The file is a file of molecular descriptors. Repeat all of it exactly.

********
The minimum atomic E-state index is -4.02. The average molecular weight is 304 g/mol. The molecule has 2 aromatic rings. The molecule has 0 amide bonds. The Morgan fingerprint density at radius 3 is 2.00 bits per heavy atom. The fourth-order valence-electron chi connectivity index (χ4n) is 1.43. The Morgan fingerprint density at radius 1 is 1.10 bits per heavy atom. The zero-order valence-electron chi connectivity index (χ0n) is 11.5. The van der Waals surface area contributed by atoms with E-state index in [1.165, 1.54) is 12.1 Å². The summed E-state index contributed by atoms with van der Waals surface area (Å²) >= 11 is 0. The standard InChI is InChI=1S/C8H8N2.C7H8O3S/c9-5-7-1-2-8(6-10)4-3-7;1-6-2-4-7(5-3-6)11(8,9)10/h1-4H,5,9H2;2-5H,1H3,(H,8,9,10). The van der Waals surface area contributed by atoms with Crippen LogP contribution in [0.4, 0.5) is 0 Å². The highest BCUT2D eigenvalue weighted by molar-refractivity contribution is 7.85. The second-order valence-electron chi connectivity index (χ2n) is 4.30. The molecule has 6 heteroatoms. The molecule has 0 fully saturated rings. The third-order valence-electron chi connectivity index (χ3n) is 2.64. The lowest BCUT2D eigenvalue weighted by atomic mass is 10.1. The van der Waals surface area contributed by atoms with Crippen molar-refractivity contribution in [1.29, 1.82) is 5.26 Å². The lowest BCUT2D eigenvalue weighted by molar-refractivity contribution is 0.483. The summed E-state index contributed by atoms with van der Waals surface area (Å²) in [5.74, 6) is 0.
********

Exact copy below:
The minimum atomic E-state index is -4.02. The average molecular weight is 304 g/mol. The molecule has 2 aromatic rings. The molecule has 0 amide bonds. The Morgan fingerprint density at radius 3 is 2.00 bits per heavy atom. The fourth-order valence-electron chi connectivity index (χ4n) is 1.43. The Morgan fingerprint density at radius 1 is 1.10 bits per heavy atom. The zero-order valence-electron chi connectivity index (χ0n) is 11.5. The van der Waals surface area contributed by atoms with E-state index in [1.165, 1.54) is 12.1 Å². The summed E-state index contributed by atoms with van der Waals surface area (Å²) >= 11 is 0. The standard InChI is InChI=1S/C8H8N2.C7H8O3S/c9-5-7-1-2-8(6-10)4-3-7;1-6-2-4-7(5-3-6)11(8,9)10/h1-4H,5,9H2;2-5H,1H3,(H,8,9,10). The van der Waals surface area contributed by atoms with Crippen LogP contribution in [0.4, 0.5) is 0 Å². The highest BCUT2D eigenvalue weighted by molar-refractivity contribution is 7.85. The second-order valence-electron chi connectivity index (χ2n) is 4.30. The molecule has 6 heteroatoms. The molecule has 0 fully saturated rings. The third-order valence-electron chi connectivity index (χ3n) is 2.64. The lowest BCUT2D eigenvalue weighted by atomic mass is 10.1. The van der Waals surface area contributed by atoms with Crippen molar-refractivity contribution in [1.29, 1.82) is 5.26 Å². The lowest BCUT2D eigenvalue weighted by molar-refractivity contribution is 0.483. The summed E-state index contributed by atoms with van der Waals surface area (Å²) in [5.74, 6) is 0.